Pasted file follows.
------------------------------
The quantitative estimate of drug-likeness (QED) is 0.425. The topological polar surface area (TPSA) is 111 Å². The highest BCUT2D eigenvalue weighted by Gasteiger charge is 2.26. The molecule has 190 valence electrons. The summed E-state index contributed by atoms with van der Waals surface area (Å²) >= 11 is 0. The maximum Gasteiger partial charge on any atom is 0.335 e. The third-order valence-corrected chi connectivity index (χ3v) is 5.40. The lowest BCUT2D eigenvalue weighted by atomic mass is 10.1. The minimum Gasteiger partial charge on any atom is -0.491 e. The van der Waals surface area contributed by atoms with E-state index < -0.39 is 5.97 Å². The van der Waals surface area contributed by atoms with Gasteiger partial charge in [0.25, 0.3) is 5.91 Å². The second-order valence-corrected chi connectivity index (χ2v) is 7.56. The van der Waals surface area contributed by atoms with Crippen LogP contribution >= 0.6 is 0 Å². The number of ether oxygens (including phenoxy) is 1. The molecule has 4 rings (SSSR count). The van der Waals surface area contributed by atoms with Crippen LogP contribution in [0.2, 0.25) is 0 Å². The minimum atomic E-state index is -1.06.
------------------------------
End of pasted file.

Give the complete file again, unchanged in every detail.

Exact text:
The quantitative estimate of drug-likeness (QED) is 0.425. The topological polar surface area (TPSA) is 111 Å². The highest BCUT2D eigenvalue weighted by Gasteiger charge is 2.26. The molecule has 190 valence electrons. The summed E-state index contributed by atoms with van der Waals surface area (Å²) >= 11 is 0. The maximum Gasteiger partial charge on any atom is 0.335 e. The third-order valence-corrected chi connectivity index (χ3v) is 5.40. The lowest BCUT2D eigenvalue weighted by atomic mass is 10.1. The minimum Gasteiger partial charge on any atom is -0.491 e. The van der Waals surface area contributed by atoms with E-state index < -0.39 is 5.97 Å². The van der Waals surface area contributed by atoms with Gasteiger partial charge in [0.25, 0.3) is 5.91 Å². The second-order valence-corrected chi connectivity index (χ2v) is 7.56. The van der Waals surface area contributed by atoms with Crippen LogP contribution >= 0.6 is 0 Å². The number of ether oxygens (including phenoxy) is 1. The molecule has 4 rings (SSSR count). The van der Waals surface area contributed by atoms with Crippen LogP contribution in [0.2, 0.25) is 0 Å². The minimum atomic E-state index is -1.06.